storage system 26 can be provided for reading from and writing to a nonremovable, nonvolatile magnetic medium (commonly called a “hard drive”).
 a magnetic disk drive for reading from and writing to a removable, nonvolatile magnetic disk (e.g., a “floppy disk”)
 an optical disk drive for reading from or writing to a removable, nonvolatile optical disk such as a CDROM, DVDROM or other optical media
 each can be connected to bus 23 by one or more data media interfaces.
 Memory 23 may include at least one program product having one or more program modules that are configured to carry out functions of embodiments of the invention.
 program/utility 27 having a set (at least one) of program modules 28 , may be stored in memory 22 , as well as an operating system, one or more application programs, other program modules, and program data. Each of the operating system, one or more application programs, other program modules, and program data, or some combination thereof; may include an implementation of a networking environment.
 Program modules 28 generally carry out the functions and/or methodologies of embodiments of the invention as described herein.
 Computer 20 may also communicate with: one or more external devices 29 such as a keyboard, a pointing device, a display 30 , etc.; one or more devices that enable a user to interact with computer 20 ; and/or any devices (e.g., network card, modem, etc.) that enable computer 20 to communicate with one or more other computing devices. Such communication can occur via Input/Output (I/O) interfaces 31 . Also, computer 20 can communicate with one or more networks such as a local area network (LAN), a general wide area network (WAN), and/or a public network (e.g., the Internet) via network adapter 32 . As depicted, network adapter 32 communicates with the other components of computer 20 via bus 23 .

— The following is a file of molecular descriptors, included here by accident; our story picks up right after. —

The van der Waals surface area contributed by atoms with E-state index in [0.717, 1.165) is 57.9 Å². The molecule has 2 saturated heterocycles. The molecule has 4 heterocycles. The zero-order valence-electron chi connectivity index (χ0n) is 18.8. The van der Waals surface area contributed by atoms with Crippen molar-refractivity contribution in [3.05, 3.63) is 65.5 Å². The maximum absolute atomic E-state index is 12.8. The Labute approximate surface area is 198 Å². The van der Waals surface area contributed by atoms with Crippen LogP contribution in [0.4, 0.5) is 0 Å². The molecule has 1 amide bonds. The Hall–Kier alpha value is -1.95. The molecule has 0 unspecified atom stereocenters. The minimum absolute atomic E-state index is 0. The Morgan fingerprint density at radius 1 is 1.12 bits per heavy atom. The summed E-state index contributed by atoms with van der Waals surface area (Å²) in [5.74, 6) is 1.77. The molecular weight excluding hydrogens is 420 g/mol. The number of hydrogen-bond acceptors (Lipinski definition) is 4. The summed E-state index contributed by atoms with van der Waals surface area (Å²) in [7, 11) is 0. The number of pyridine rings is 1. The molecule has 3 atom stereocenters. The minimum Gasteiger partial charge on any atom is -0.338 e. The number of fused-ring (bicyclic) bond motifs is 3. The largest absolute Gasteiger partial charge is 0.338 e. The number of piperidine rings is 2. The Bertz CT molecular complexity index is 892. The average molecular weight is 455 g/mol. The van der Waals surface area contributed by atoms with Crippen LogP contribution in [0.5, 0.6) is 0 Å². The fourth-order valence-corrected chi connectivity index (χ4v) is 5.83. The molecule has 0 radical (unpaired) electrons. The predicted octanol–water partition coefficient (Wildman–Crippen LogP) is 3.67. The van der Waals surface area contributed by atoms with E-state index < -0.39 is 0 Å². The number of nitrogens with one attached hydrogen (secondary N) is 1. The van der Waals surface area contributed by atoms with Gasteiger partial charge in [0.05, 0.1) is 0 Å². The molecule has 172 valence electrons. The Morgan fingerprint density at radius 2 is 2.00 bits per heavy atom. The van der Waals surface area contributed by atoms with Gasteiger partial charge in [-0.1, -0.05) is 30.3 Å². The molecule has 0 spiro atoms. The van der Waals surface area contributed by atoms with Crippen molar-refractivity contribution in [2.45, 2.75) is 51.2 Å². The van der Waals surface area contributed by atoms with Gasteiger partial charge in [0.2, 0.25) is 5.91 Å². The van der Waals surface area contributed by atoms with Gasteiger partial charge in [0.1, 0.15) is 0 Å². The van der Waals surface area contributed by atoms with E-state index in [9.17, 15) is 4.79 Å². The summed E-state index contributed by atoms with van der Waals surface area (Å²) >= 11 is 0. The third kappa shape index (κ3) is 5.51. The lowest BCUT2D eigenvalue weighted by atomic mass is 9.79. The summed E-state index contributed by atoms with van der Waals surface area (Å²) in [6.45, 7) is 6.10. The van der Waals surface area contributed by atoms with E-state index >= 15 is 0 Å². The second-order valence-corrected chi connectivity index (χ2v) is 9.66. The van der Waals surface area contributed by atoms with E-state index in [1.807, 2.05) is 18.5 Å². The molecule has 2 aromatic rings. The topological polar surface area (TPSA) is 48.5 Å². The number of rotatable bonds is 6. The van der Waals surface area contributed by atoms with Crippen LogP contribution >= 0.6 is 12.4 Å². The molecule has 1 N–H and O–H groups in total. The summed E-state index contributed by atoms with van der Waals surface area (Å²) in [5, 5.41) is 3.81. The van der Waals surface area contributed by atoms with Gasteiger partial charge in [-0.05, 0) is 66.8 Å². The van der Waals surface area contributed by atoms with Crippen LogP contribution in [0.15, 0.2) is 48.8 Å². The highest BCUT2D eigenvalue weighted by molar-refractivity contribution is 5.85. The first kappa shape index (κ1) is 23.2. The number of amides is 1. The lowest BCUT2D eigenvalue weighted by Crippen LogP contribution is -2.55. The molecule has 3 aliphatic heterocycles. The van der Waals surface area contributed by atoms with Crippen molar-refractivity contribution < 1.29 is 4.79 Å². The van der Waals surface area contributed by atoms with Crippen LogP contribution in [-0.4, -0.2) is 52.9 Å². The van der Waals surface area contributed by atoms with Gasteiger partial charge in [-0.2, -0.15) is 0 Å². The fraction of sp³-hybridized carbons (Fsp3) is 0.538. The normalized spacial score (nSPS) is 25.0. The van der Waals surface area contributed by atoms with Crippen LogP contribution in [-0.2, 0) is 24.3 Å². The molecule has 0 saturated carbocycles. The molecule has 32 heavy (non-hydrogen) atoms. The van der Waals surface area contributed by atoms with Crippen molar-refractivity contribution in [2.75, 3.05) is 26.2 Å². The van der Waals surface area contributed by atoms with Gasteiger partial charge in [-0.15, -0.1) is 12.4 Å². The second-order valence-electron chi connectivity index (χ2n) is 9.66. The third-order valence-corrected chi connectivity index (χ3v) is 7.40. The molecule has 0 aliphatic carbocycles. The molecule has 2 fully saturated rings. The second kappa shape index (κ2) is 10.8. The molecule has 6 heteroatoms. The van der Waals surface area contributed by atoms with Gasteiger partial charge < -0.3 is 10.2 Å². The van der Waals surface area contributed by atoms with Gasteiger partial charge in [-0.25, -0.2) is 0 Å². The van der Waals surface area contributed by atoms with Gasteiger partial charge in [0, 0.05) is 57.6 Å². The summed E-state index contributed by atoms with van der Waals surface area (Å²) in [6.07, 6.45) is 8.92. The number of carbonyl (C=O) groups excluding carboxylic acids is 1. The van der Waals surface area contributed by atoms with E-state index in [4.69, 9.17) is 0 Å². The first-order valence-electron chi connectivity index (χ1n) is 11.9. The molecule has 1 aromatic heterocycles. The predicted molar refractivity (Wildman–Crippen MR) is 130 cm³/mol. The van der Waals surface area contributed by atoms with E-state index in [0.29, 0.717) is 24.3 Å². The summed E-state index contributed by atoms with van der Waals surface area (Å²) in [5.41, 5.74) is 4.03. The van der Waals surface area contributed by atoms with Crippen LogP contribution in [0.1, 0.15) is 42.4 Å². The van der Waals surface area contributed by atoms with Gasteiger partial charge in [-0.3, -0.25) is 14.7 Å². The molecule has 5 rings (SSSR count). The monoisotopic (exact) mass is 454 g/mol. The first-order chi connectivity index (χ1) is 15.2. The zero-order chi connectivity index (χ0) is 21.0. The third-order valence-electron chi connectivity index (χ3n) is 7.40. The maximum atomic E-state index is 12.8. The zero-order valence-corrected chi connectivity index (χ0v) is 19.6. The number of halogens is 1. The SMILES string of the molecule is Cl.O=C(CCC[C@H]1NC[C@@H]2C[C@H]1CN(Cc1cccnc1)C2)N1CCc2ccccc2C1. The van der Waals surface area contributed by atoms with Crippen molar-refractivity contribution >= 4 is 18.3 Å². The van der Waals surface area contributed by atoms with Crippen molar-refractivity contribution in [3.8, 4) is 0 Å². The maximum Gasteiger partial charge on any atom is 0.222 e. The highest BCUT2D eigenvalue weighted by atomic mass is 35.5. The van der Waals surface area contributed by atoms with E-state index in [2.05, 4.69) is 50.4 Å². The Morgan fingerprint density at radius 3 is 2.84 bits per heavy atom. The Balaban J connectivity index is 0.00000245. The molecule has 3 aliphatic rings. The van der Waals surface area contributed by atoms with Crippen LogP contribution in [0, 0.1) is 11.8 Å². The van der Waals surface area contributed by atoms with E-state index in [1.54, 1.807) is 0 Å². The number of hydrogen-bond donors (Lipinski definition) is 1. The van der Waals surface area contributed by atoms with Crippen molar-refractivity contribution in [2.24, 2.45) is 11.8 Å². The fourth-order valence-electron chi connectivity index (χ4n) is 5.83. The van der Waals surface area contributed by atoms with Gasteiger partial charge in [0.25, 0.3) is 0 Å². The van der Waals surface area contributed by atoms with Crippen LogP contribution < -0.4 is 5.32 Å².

I/O Input/Output
 network adapter 32 communicates with the other components of computer 20 via bus 23 .
 FIG. 3 indicates steps performed in one embodiment of the scheme to authenticate a message ⁇ sent by a user computer 2 to a verifier computer 4 .
 a message ⁇ may comprise any data generated by, or otherwise provided at, the user computer for communication to the verifier computer.
 each user PC 2 stores its user id m and user signing key usk as represented by step 30 of FIG. 3 .
 the user id m and signing key usk are generated by the group manager and may be prestored at user PC 2 or supplied to PC 2 in any convenient manner, e.g. by GM computer 3 via communication over network 4 .
 the user signing key usk comprises a signature “sig(m)” on the user id m under the group secret key gsk of the scheme.
 this group secret key gsk is a secret key of a selectivelysecure signature scheme
 the group public key gpk is a public key of the selectivelysecure signature scheme.
 the elements of this ring R are thus polynomials in the indeterminate variable x which have coefficients in q (the set of integers modulo (mod) q) where q is a predetermined prime number.